It’s a bit hard for me to understand how you can present an argument for sending US troops into the Congo, with the permission of President Joseph Kabila, to hunt down the LRA, without any serious discussion of the ramifications of this in relation to all of the other conflicts and issues in Eastern Congo involving foreign-supported militias, ethnic groups, etc. Or how you address the issues involving the fact that the LRA ranges across four different countries and originates in Uganda rather than the DRC. If you don’t cross borders, you fail and you have to stay indefinitely in the DRC to have any hope of keeping the LRA elsewhere–do you follow them into Sudan, for instance, based on permission from Joseph Kabila? Do we have US troops fighting in Uganda during the February elections?

Conceptually, I fully appreciate the impulse to act directly instead of just through training others to try to put a stop to the LRA–however, I just don’t buy this as a legitimate assessment. Part of the reason is that reading carefully, you see that what Axe is describing is not just  a lack of capability by the DRC, but also a lack of will. This makes the whole thing a bit disingenuous.

Robert Kaplan waxed poetic in the Atlantic back in 2007 at the inception of AFRICOM about the nature of the combatant command as a new “under one roof” State Department, USAID and military entity for “nation building”. Based on the GAO report issued in July on the status of AFRICOM (h/t Dr. Carl LeVan) any such ambitions are at an embryonic stage as AFRICOM has yet to formalize its own basic planning documents and at least at that time still had not really worked out how to handle the role of the Combined Joint Task Force–Horn of Africa in Djibouti, which is the actual on-continent U.S. base. Likewise, AFRICOM as of July had only 29 people at headquarters from State and USAID and did not use any methodology to actually measure or evaluate its various programs in civil affairs, rule of law, etc., etc., which might or might not complement other things done by others from the U.S. government.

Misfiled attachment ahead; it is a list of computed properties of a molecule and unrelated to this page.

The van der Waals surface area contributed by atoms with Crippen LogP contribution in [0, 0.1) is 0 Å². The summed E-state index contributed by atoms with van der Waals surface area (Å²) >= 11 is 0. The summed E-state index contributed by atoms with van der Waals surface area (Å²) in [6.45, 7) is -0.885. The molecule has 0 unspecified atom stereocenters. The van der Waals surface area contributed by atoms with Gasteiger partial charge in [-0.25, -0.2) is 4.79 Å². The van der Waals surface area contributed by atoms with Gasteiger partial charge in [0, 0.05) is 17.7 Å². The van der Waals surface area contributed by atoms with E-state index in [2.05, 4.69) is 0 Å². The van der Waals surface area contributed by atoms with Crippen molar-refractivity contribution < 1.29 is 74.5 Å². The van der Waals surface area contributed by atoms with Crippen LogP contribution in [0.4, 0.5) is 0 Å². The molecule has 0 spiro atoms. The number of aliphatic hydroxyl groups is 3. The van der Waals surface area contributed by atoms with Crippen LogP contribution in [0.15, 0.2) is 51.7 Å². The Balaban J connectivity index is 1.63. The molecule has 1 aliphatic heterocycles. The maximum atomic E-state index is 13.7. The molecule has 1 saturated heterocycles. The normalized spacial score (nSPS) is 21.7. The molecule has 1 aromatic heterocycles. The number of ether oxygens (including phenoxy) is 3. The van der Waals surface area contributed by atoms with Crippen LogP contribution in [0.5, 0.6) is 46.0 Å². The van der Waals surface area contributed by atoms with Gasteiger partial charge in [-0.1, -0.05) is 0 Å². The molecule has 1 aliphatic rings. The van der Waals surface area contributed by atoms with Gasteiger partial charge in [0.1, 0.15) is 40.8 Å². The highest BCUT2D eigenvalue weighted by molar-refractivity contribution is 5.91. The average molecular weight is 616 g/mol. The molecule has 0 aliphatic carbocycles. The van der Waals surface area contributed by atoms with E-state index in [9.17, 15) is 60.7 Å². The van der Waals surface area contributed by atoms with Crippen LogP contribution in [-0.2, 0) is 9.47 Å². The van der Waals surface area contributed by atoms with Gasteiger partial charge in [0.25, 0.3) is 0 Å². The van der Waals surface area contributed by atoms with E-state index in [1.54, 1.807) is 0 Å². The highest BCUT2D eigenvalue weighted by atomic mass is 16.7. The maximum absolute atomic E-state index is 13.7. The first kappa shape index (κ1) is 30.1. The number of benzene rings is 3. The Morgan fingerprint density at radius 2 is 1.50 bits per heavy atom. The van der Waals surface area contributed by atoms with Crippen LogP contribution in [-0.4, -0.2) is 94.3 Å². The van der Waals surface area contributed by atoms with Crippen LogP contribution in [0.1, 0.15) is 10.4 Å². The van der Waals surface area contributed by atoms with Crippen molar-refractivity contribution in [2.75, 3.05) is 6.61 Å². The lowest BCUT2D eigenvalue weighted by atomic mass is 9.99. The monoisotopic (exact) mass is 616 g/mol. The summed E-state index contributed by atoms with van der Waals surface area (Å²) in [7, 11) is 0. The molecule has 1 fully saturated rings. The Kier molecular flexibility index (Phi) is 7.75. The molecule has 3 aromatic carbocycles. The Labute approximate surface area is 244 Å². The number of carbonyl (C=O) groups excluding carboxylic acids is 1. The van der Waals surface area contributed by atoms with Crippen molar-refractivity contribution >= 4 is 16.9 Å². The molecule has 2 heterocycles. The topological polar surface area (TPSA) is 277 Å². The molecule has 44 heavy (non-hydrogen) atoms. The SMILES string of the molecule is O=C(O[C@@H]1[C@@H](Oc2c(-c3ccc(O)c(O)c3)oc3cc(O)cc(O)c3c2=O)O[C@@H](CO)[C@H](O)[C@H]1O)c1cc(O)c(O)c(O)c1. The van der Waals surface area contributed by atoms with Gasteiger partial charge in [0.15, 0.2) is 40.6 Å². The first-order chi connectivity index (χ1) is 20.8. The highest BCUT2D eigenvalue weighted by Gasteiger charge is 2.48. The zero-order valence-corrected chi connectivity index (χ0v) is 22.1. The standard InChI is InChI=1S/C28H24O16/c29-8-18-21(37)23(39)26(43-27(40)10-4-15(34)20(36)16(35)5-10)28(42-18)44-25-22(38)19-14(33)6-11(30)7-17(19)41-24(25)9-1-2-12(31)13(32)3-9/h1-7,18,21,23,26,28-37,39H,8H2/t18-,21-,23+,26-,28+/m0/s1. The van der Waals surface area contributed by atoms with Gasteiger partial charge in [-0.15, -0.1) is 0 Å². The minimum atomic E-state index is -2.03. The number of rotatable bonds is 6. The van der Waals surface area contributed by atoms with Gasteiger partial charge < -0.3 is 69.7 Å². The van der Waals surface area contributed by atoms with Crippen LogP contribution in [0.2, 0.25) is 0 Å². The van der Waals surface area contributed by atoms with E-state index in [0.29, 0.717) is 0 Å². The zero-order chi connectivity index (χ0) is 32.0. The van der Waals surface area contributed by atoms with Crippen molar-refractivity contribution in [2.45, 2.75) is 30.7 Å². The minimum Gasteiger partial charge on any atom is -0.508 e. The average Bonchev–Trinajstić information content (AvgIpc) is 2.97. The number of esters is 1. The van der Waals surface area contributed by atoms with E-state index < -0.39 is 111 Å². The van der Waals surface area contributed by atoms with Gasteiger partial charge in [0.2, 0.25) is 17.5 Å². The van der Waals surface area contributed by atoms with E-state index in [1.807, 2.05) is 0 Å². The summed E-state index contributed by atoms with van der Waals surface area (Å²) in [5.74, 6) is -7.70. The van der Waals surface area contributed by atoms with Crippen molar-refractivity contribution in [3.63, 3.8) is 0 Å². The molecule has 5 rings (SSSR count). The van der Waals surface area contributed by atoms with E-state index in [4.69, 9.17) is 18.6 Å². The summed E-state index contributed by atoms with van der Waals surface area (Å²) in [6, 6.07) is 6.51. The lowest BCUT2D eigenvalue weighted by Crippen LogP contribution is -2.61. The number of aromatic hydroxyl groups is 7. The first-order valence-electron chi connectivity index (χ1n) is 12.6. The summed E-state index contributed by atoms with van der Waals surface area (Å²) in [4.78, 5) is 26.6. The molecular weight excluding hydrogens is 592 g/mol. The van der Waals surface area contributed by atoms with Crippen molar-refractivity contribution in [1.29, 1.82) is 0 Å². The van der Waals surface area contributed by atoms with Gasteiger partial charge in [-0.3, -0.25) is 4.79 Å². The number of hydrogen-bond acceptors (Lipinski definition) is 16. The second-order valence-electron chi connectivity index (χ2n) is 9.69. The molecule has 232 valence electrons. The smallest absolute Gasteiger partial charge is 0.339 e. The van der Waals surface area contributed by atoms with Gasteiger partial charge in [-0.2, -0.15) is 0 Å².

Does this piece in Wired represent the “tip of the spear” in the search for an alternative role for AFRICOM–more “rapid strike force” and less “nation building”?

When someone floats an idea and says “plus, it could show the way forward for a smarter, less expensive American way of war”, start by being afraid for your children and your wallet. And suggest that they may want to experiment on this in Afghanistan and/or Iraq first.